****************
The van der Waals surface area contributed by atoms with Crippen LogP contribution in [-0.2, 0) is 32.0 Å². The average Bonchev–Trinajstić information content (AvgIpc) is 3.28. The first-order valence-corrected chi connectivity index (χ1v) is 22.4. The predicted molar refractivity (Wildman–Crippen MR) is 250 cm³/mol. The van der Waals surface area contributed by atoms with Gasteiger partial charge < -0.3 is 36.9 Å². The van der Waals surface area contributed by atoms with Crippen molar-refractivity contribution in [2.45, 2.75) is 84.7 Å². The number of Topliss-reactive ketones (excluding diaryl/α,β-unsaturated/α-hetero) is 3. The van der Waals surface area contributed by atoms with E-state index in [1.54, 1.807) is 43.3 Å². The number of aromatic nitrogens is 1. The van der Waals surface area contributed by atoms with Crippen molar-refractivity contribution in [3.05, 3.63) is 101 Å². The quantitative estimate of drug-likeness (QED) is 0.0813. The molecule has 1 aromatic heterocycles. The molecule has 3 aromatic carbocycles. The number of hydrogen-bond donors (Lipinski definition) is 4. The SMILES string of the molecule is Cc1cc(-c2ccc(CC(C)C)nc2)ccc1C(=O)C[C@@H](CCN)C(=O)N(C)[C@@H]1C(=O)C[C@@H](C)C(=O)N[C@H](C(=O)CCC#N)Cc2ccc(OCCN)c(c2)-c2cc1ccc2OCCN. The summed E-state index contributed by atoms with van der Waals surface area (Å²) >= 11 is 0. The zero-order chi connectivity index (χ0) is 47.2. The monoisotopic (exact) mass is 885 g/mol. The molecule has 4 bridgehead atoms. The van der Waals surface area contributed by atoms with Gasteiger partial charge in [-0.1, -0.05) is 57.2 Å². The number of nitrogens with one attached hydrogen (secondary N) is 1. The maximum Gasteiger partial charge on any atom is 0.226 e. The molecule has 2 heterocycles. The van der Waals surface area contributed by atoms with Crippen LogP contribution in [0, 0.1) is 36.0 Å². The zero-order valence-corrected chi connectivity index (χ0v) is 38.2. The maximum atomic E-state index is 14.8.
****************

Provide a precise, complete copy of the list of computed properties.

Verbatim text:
The van der Waals surface area contributed by atoms with Crippen LogP contribution in [-0.2, 0) is 32.0 Å². The average Bonchev–Trinajstić information content (AvgIpc) is 3.28. The first-order valence-corrected chi connectivity index (χ1v) is 22.4. The predicted molar refractivity (Wildman–Crippen MR) is 250 cm³/mol. The van der Waals surface area contributed by atoms with Gasteiger partial charge < -0.3 is 36.9 Å². The van der Waals surface area contributed by atoms with Crippen molar-refractivity contribution in [2.45, 2.75) is 84.7 Å². The number of Topliss-reactive ketones (excluding diaryl/α,β-unsaturated/α-hetero) is 3. The van der Waals surface area contributed by atoms with E-state index in [1.54, 1.807) is 43.3 Å². The number of aromatic nitrogens is 1. The van der Waals surface area contributed by atoms with Crippen molar-refractivity contribution in [3.05, 3.63) is 101 Å². The quantitative estimate of drug-likeness (QED) is 0.0813. The molecule has 1 aromatic heterocycles. The molecule has 3 aromatic carbocycles. The number of hydrogen-bond donors (Lipinski definition) is 4. The SMILES string of the molecule is Cc1cc(-c2ccc(CC(C)C)nc2)ccc1C(=O)C[C@@H](CCN)C(=O)N(C)[C@@H]1C(=O)C[C@@H](C)C(=O)N[C@H](C(=O)CCC#N)Cc2ccc(OCCN)c(c2)-c2cc1ccc2OCCN. The summed E-state index contributed by atoms with van der Waals surface area (Å²) >= 11 is 0. The zero-order chi connectivity index (χ0) is 47.2. The monoisotopic (exact) mass is 885 g/mol. The molecule has 4 bridgehead atoms. The van der Waals surface area contributed by atoms with Gasteiger partial charge in [-0.1, -0.05) is 57.2 Å². The number of nitrogens with one attached hydrogen (secondary N) is 1. The maximum Gasteiger partial charge on any atom is 0.226 e. The molecule has 2 heterocycles. The van der Waals surface area contributed by atoms with Crippen LogP contribution in [0, 0.1) is 36.0 Å². The zero-order valence-corrected chi connectivity index (χ0v) is 38.2. The maximum atomic E-state index is 14.8.